Perhaps the monarchy has a more stable ground in Norway with 3 very successful Kings in a row, to the extent that they are all 3 nicknamed ”Folkekongen” (the people’s king), but i belive we do a mistake if we begin to take the monarchy for granted and make the difference between a Monarchy and a Republic even less visible than what it already is today. At least here in Sweden.
What I still don't understand is what abdication has to do with making the difference 'less visible' (and it looks like I'm not the only one - given Countessmeout's earlier comment), can you explain that as you've stated it twice but without any explanation, so that makes it hard to understand the 'other point of view'. Thanks in advance!
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  #56  
Old 09-26-2020, 09:31 PM
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Its interesting how different cultures approach the monarchy and succession. In Europe it is viewed as simple. Monarch till death, and there is a set natural succession in place. Different countries having different rules (salic, semi salic so on) about who will inherit the throne. And abdication seems a foreign concept only done when required. With a few exceptions like the Nassau family who it has become common enough.

In Bhutan its actually in the constitution that the king will abdicate. Being king is not a life time position (unless you die before you are 65). When the king reaches 65, if his heir is over 21, he is to abdicate the throne. It is seen as a natural retirement. That a monarch is not required to serve for life (though as we see with the king's father and his mother/aunts, retirement is not going off into the sunset they still do a lot).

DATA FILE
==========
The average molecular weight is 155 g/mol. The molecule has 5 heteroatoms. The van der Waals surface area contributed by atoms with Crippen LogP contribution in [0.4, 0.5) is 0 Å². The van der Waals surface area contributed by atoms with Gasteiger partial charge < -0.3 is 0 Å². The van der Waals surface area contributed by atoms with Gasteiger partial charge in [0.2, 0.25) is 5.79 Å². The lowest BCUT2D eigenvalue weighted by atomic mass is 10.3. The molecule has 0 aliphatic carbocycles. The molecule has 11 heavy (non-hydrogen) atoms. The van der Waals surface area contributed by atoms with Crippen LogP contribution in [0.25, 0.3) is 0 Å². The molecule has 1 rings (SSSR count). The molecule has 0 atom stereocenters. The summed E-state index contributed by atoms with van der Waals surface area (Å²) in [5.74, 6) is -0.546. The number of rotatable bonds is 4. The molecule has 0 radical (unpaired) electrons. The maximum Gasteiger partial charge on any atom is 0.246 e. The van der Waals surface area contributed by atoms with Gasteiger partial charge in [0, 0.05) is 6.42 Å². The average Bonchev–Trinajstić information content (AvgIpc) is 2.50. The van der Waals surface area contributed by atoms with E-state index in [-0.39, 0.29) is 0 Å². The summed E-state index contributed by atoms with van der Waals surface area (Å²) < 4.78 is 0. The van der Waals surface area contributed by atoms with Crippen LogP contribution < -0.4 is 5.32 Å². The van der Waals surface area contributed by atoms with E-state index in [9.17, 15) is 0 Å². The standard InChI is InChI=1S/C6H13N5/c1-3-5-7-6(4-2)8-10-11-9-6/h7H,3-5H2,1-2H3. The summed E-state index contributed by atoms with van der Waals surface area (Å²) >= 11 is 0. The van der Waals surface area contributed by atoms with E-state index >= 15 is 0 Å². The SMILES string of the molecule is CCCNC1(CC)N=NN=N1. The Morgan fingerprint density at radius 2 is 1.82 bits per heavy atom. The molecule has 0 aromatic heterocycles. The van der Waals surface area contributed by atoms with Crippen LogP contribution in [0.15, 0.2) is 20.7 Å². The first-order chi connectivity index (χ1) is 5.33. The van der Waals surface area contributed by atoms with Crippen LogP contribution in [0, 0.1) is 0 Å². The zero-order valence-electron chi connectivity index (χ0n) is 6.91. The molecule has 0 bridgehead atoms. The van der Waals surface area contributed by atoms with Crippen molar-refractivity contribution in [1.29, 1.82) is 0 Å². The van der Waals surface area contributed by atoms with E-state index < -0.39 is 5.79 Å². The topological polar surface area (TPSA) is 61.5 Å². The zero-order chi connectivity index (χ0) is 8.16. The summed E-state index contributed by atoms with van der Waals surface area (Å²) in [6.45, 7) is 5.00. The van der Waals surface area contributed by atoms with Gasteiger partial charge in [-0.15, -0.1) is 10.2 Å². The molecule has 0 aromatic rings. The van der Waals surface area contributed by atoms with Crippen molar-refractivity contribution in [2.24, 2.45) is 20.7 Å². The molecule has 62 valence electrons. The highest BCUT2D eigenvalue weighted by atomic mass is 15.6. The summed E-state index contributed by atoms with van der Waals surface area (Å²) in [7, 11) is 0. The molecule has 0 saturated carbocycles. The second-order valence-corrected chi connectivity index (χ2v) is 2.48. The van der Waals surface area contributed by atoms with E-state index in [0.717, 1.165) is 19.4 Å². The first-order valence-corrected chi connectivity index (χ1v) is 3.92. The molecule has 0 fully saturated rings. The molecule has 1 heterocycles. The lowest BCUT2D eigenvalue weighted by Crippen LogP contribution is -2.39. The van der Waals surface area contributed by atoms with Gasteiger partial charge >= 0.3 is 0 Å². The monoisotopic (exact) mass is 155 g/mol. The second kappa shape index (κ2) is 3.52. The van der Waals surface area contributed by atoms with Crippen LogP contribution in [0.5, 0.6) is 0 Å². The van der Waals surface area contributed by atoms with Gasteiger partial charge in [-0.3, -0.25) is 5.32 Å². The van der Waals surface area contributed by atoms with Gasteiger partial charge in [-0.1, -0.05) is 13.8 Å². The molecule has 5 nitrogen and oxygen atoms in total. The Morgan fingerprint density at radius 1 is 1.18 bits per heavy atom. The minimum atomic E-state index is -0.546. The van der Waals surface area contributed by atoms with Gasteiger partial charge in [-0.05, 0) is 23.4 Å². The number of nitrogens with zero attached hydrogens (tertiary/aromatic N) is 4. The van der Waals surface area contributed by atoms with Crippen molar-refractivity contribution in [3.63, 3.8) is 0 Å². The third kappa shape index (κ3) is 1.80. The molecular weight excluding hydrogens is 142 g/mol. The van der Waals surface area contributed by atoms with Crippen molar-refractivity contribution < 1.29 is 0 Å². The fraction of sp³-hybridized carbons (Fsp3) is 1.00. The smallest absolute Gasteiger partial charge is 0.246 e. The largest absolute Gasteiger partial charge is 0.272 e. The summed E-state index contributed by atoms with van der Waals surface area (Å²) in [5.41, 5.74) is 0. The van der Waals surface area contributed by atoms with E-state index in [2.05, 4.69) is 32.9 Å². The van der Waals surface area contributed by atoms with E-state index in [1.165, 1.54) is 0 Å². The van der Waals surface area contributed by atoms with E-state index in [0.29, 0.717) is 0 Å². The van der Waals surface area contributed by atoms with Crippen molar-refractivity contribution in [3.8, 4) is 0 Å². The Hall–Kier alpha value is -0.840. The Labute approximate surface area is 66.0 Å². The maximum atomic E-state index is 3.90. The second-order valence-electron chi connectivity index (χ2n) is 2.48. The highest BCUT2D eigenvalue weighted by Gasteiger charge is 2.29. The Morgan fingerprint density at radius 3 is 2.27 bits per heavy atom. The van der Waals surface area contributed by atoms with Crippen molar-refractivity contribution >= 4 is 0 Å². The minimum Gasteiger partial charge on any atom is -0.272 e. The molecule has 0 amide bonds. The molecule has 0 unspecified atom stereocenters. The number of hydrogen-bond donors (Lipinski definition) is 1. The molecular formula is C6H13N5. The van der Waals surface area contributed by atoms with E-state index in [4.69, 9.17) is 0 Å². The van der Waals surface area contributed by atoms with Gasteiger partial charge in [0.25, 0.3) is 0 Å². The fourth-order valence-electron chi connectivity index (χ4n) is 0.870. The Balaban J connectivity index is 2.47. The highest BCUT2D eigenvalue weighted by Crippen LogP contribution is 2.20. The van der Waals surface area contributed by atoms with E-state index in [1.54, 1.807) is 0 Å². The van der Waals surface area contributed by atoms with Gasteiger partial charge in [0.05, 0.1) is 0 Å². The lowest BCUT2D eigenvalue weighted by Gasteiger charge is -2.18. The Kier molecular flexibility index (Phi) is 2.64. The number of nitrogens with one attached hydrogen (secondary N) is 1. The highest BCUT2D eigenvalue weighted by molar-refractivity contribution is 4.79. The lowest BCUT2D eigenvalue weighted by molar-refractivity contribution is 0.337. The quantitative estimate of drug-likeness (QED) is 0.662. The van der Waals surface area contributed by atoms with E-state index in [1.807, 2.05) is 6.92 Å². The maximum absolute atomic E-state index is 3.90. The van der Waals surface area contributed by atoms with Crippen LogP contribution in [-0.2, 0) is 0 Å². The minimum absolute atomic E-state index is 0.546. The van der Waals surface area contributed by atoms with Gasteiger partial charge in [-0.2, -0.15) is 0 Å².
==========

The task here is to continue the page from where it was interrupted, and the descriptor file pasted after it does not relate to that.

The current crown prince of Bhutan will be 29 when his father reached 65 so it is expected the king will abdicate in favor of his son.


Abdication isn't such a foreign concept in non-European royal houses. Nor is succession always laid out in stone either.
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  #57  
Old 09-26-2020, 09:36 PM
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What I still don't understand is what abdication has to do with making the difference 'less visible' (and it looks like I'm not the only one - given Countessmeout's earlier comment), can you explain that as you've stated it twice but without any explanation, so that makes it hard to understand the 'other point of view'. Thanks in advance!
As i see it (and i fully understand that everyone doesn’t) for a monarch to abdicate can absolutely be compared to a President reaching the end of his/her term. Both are stopping. Under different circumstances yes, but still both are alive and effectively retiring from office. If you are dead - then you are dead. If you abdicate or reach your term limit you are very much alive, and can still represent the new head of state whenever asked to do so. What is the difference ? Except that there is a different constitution, one on a democratic ground and the other on a hereditary ground, there is almost no difference.